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From Wikipedia, the free encyclopedia

Lantian Man
Fossil range: Pleistocene
Lantian Man, Reconstruction in the Shaanxi History Museum, Xian (taken in March 2006)
Conservation status
Scientific classification
Domain: Eukarya
Kingdom: Animalia
Phylum: Chordata
Subphylum: Vertebrata
Class: Mammalia
Order: Primates
Family: Hominidae
Genus: Homo
Species: H. erectus
Subspecies: H. e. lantianensis
Trinomial name
Homo erectus lantianensis
(Woo Ju-Kang, 1964)

Lantian Man (simplified Chinese: 蓝田人traditional Chinese: 藍田人pinyin: Lántián rén), formerly Sinanthropus lantianensis (currently Homo erectus lantianensis) is a subspecies of Homo erectus. Its discovery in 1963 was first described by J. K. Woo the following year.

Remnants of Lantian Man (called Lantian Ren; 蓝田人 in Chinese) were found in Lantian County (蓝田县; pinyin: Lántián Xiàn), in China's northwestern Shaanxi province, approximately 50 km southeast of the city of Xi'an. Shortly after the discovery of the mandible (jaw bone) of the first Lantian Man at Chenjiawo (陈家窝), also in Lantian County, a cranium (skull) with nasal bones, right maxilla, and three teeth of another specimen of Lantian Man were found at Gongwangling (公王岭), another site in Lantian County.

The cranial capacity is estimated to be 780 cubic centimetres (48 cu in), somewhat similar to that of its contemporary, Java Man.

Lantian Man is older than the better-known Peking Man, but possibly younger than Yuanmou Man, who according to some estimates may have lived about 1.7 million years ago in modern-day China.

These fossils are believed to come from two females who lived about 530,000 to 1 million years ago, the second being the older one by about 400,000 years. Gongwangling Man represents the oldest fossil of an erect human ever found in northern Asia. Scientists classify Lantian Man as a subspecies of Homo erectus. The fossils are displayed at the Shaanxi History Museum, Xi'an, China.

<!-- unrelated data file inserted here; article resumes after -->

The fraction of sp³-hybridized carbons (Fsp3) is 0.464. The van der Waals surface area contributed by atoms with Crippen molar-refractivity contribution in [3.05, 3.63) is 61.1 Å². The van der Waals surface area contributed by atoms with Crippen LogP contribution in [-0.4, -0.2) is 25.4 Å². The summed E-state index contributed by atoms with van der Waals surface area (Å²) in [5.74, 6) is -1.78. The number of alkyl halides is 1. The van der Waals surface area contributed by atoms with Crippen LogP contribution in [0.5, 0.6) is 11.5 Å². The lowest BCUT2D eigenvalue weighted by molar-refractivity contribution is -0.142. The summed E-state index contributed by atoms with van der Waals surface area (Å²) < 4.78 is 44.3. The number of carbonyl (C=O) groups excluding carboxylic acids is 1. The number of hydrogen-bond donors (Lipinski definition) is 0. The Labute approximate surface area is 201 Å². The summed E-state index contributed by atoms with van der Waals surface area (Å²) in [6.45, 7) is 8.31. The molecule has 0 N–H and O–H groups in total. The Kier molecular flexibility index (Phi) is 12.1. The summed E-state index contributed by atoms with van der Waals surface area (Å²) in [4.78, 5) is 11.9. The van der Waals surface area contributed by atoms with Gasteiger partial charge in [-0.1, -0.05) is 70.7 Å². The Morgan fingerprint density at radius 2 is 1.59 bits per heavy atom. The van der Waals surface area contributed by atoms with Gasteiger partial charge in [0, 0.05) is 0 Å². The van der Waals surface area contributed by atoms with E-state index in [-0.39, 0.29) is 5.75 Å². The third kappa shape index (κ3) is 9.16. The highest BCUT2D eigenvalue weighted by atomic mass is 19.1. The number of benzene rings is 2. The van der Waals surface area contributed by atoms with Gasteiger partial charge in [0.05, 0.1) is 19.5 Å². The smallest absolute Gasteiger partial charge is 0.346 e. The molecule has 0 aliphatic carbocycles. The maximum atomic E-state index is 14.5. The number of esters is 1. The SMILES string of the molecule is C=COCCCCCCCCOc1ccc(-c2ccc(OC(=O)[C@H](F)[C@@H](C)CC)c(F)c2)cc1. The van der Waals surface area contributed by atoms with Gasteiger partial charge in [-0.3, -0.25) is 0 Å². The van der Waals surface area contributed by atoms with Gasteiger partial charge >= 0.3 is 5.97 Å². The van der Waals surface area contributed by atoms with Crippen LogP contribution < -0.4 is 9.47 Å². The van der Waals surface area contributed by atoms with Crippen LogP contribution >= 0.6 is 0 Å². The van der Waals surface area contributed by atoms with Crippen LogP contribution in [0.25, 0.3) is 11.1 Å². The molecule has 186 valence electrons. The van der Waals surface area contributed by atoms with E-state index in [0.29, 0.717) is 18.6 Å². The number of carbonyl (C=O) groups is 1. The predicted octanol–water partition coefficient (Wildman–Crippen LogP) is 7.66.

In the same strata as and close to the Lantian Man fossils, animal fossils and stone artifacts were found, such as treated pebbles and flakes. The presence of these stone artifacts and as well as ashes suggests that Lantian Man used tools and could control fire.



  • Woo, J. (1964). "Mandible of Sinanthropus lantianensis". Current Anthropology 5 (2): 98–101. doi:10.1086/200457.  
  • Woo, J. (1965). "Preliminary report on a skull of Sinanthropus lantianensis of Lantian, Shensi". Scientia Sinica 14 (7): 1032–1036. PMID 5829059.  
  • Woo, J. (1966). "The skull of Lantian Man". Current Anthropology 7 (1): 83–86. doi:10.1086/200664.  
  • Woo, J. K. (1964). "A newly discovered mandible of the Sinanthropus type – Sinanthropus lantianensis". Scientia Sinica 13: 801–811. PMID 14170540.  
  • Aigner, J. S.; Laughlin, W. S. (1973). "The Dating of Lantian Man and His Significance for Analyzing trends in Human Evolution". American Journal of Physical Anthropology 39 (1): 97–110. doi:10.1002/ajpa.1330390111. PMID 4351579.  

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